London property trust v High tree house
Principle: the doctrine of promissory estoppel in contract law
Summary of Facts: High Trees House Ltd leased a block of flats in Clap ham, London from Central London Property Trust Ltd. The agreement was made in 1937 and specified an annual ground rent of £2,500. The outbreak of World War II in September 1939 led to a downturn in the rental market. High Trees struggled to find tenants for the property and approached Central London Property Trust in January 1940 to request that the rent be lowered. A reduction to £1,250 per year was agreed in writing, though the duration was not specified and no consideration was provided.
By 1945, the building was returning to full occupancy. On 21 September 1945, Central London Property wrote to High Trees to request a return to the full rent of £2,500 and claiming arrears of £7,916 for the period since 1940. They then brought a test action to recover part of the debt for the two quarters which had elapsed since June 1945.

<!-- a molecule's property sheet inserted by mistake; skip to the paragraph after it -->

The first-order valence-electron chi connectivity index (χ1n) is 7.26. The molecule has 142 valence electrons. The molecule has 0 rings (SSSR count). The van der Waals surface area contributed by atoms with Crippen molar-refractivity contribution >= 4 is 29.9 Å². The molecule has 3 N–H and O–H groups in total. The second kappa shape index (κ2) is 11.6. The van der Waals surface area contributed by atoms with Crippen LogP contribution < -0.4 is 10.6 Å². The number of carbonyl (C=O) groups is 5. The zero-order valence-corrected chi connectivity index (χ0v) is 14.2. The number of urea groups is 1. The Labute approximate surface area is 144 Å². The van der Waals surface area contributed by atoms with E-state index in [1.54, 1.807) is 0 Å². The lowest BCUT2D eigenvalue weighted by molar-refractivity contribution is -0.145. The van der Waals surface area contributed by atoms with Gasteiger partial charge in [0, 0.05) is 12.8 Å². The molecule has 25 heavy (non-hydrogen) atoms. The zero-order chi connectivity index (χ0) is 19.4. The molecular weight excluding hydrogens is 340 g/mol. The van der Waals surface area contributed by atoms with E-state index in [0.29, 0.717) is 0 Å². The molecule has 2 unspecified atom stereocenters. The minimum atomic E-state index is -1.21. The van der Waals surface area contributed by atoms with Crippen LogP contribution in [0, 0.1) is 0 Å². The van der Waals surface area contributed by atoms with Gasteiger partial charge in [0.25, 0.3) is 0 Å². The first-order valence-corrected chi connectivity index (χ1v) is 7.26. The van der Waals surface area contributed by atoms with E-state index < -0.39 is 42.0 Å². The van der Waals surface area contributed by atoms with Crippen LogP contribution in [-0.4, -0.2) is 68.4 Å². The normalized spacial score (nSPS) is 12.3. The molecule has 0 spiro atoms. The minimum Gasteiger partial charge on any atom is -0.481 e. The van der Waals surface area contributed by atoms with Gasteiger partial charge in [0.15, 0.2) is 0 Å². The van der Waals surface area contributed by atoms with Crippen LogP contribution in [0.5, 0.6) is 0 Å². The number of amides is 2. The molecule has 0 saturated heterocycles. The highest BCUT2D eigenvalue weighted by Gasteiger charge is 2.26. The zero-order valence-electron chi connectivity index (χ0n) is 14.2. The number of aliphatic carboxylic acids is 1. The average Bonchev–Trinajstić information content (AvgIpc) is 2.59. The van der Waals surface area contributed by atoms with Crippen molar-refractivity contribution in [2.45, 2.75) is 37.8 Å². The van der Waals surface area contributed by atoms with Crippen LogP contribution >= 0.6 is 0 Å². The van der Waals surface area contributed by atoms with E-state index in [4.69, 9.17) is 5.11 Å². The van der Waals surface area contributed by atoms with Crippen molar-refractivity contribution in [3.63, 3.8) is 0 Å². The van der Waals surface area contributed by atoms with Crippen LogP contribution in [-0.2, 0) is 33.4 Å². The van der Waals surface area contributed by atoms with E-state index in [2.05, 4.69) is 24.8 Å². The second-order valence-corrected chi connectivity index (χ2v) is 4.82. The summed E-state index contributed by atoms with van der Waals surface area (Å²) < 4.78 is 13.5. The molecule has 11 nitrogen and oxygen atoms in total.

Judgment: Denning J held that the full rent was payable from the time that the flats became fully occupied in mid-1945. However, he continued in an obiter statement that if Central London had tried to claim for the full rent from 1940 onwards, they would not have been able to. This was reasoned on the basis that if a party leads another party to believe that he will not enforce his strict legal rights, then the courts will prevent him from doing so at a later stage. Being obiter dicta and in a court of first instance this was doubly not a binding precedent, yet it essentially created the doctrine of promissory estoppel.
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